What the New Medicare Act (S. 1830) Mean for Private Practice?Do you accept Medicare Part B in your private practice? If not, it’s probably because you didn’t think you could, and you may be right. Currently, Medicare Part B is closed to thousands of mental health care professionals. However, there’s a new bill that hopes to change that soon. Last summer, a bill was introduced to the Senate that has the power to change the way mental health care is administered to the elderly. That bill is called S.1830 Seniors Mental Health Access Improvement Act of 2015.
Find the Right EHR for Your PracticeAre you still keeping paper-based health records? Don’t worry, you’re not alone. In fact, at least a third of all medical practices have not gone digital. That number fluctuates depending on your speciality and practice size. It turns out that smaller practices are less likely to use electronic health records (EHRs). But with so many positives that come with using EHRs, should you consider it for your private practice? Is going digital right for you and your clients? And, if you do go digital, what are the best practices for keeping electronic health records?
Should You Implement a Self-Pay Strategy?Interested in implementing a private-pay strategy for your private practice? At first glance, the idea seems to teeter on blasphemy. Is it really possible to not accept insurance and deal only with self-paying clients 100% of the time? The answer is yes. In fact, it’s a growing trend that a lot of practices are now embracing – forgoing managed care for a more direct relationship with clients. Of course, there are pros and cons to a self-pay strategy. Below, we’ll dive into the particulars and help you decide if this strategy will work best for your private practice. Let’s discuss the pros first.
What Are the Penalties Associated With Not Submitting PQRS Codes?If you accept Medicare Part B Fee for Service (FFS) patients, there are a lot of rules you must follow precisely to avoid penalties in the future. Don’t worry– we’re here to help you each step of the way. In this post, we’ll discuss everything you need to know about PQRS and what penalties, if any, you may face for failing to comply. Let’s jump right into it.
How to Price Your Services without OverchargingThis may sound radical, but you should get paid what you deserve. You work hard, you’re an expert at what you do, your clients love you. Why are you charging peanuts? On the other hand, your clients come to you expecting great service at competitive rates. Even if you provide top quality service, you may end up losing clients if you overcharge them. An unsteady economy has everyone clutching their purse strings just a little closer– including you.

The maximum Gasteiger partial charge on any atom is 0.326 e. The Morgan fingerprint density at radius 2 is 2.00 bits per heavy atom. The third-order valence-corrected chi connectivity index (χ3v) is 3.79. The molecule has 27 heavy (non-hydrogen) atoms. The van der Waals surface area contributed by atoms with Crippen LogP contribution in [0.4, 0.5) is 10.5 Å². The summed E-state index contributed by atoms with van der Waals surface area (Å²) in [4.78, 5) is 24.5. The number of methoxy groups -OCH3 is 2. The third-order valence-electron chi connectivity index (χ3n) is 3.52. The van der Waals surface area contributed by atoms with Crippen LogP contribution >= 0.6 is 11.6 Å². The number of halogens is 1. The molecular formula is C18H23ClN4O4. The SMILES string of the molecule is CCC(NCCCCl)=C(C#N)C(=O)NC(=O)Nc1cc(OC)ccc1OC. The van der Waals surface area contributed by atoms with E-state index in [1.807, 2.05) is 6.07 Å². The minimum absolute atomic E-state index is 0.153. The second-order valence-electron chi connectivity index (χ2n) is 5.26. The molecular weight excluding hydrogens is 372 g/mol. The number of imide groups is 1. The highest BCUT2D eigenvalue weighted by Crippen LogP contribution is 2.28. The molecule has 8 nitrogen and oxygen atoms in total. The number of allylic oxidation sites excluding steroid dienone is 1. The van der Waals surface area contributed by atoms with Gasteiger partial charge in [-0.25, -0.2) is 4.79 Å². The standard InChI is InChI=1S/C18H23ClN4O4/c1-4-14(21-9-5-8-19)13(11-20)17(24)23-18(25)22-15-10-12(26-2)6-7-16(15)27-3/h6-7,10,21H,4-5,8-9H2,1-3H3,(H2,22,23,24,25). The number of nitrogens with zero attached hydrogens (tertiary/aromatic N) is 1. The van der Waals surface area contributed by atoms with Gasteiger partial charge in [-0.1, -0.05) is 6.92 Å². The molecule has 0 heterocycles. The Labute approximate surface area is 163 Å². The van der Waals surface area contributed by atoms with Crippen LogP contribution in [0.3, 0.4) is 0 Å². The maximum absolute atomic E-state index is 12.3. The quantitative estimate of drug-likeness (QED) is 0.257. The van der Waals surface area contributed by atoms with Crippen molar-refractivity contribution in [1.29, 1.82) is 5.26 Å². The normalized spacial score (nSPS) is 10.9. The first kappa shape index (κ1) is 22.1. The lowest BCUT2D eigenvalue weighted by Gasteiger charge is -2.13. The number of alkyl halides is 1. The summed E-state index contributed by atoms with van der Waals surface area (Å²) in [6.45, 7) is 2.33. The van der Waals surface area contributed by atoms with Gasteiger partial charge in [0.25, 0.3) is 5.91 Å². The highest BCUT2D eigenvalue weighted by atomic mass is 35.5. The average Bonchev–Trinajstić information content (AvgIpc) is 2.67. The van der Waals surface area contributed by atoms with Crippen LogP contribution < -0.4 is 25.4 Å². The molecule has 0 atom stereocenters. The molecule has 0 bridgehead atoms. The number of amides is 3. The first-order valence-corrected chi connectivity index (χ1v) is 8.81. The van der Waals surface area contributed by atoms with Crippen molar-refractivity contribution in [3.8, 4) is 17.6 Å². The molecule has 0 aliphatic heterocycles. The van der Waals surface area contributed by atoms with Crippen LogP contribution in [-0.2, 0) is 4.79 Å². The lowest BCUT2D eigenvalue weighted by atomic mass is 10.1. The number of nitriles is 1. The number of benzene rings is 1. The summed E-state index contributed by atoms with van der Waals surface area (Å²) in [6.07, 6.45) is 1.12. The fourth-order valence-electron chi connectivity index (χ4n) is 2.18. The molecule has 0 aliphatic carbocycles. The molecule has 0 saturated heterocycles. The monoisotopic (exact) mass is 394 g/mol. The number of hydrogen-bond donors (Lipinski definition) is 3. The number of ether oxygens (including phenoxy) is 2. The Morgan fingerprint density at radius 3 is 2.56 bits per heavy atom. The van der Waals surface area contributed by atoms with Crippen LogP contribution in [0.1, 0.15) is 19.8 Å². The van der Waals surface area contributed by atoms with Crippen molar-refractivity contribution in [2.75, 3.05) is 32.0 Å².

Administrative Mistakes that Will Close Your PracticeWhen it comes to running a successful therapy practice, there are a lot of factors to consider. One major area that often slips under the radar is the administrative side of the business. After all, when you were dreaming of opening your own practice, you probably weren’t excitedly thinking about client information sheets and organizational systems. Just because it’s not the most passion-inducing part of the business doesn’t mean it’s unimportant. Administrative errors can end up being costly if you aren’t paying careful attention. Here are some of the most common mistakes you’ll want to avoid in your practice.
Transition to ICD-10 SmoothlyThe deadline to start submitting all billing claims using the ICD-10 format is October 1st, 2015. After this date, mental health practices, along with the rest of healthcare are required to use ICD-10 codes to bill insurance companies or help clients submit claims for reimbursement. For mental health and therapy practices, there is the added complexity of DSM-IV to DSM-5 transition. You cannot submit claims using the DSM codes, and will need to convert them to the appropriate ICD codes when billing or providing a superbill to your clients for reimbursement.
Disclaimer: This is not legal or tax advice. This information is for educational purposes only. You should consult with an attorney and a CPA to determine which type of business will best meet your needs.
When you decide to go into private practice, you need to first start by changing your mindset and begin seeing yourself as a business owner. Your business now has legal, tax, and other regulatory requirements that must be attended to.
The Most Important Measures for a Successful Practice
So now you’ve started a practice and you’re beginning to get clients. How do you spend the little amount of time you have on the business side of things effectively? Building a successful private practice, or any business for that matter, requires a focus on certain key metrics.
For best, easily measurable results, especially at the beginning, spend your limited time laser focused on these 3 core areas.
Therapy Practice Software For Spending More Time With Patients
What do you look for in a software as a therapist? My guess is that you will look for a software that makes life and business easier. Something that makes it easy to focus on the task of actually practicing your craft, not something that will become it’s own full time job. This is 2013, you shouldn’t be worrying about backups and spending hours figuring out how a software works.